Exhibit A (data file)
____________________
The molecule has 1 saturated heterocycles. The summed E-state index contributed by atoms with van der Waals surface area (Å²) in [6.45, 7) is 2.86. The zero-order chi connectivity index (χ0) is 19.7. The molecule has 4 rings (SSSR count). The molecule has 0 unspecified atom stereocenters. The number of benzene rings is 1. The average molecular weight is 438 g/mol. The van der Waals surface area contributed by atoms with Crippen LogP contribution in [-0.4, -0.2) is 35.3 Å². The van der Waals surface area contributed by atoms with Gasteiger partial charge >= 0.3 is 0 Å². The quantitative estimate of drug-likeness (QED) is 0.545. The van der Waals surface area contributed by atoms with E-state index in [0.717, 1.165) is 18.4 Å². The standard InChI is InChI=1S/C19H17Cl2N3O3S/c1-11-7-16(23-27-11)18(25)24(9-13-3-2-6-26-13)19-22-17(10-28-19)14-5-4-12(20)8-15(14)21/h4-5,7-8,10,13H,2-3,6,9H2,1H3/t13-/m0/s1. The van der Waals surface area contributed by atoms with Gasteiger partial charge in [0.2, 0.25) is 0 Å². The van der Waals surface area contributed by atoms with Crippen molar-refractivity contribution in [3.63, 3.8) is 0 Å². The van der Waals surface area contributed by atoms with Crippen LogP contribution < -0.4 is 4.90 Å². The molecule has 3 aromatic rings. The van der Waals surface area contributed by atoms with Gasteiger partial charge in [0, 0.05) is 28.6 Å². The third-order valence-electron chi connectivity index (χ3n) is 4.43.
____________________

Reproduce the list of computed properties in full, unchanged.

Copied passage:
The molecule has 1 saturated heterocycles. The summed E-state index contributed by atoms with van der Waals surface area (Å²) in [6.45, 7) is 2.86. The zero-order chi connectivity index (χ0) is 19.7. The molecule has 4 rings (SSSR count). The molecule has 0 unspecified atom stereocenters. The number of benzene rings is 1. The average molecular weight is 438 g/mol. The van der Waals surface area contributed by atoms with Crippen LogP contribution in [-0.4, -0.2) is 35.3 Å². The van der Waals surface area contributed by atoms with Gasteiger partial charge >= 0.3 is 0 Å². The quantitative estimate of drug-likeness (QED) is 0.545. The van der Waals surface area contributed by atoms with E-state index in [0.717, 1.165) is 18.4 Å². The standard InChI is InChI=1S/C19H17Cl2N3O3S/c1-11-7-16(23-27-11)18(25)24(9-13-3-2-6-26-13)19-22-17(10-28-19)14-5-4-12(20)8-15(14)21/h4-5,7-8,10,13H,2-3,6,9H2,1H3/t13-/m0/s1. The van der Waals surface area contributed by atoms with Gasteiger partial charge in [0.2, 0.25) is 0 Å². The van der Waals surface area contributed by atoms with Crippen molar-refractivity contribution in [3.63, 3.8) is 0 Å². The van der Waals surface area contributed by atoms with Crippen LogP contribution < -0.4 is 4.90 Å². The molecule has 3 aromatic rings. The van der Waals surface area contributed by atoms with Gasteiger partial charge in [0, 0.05) is 28.6 Å². The third-order valence-electron chi connectivity index (χ3n) is 4.43.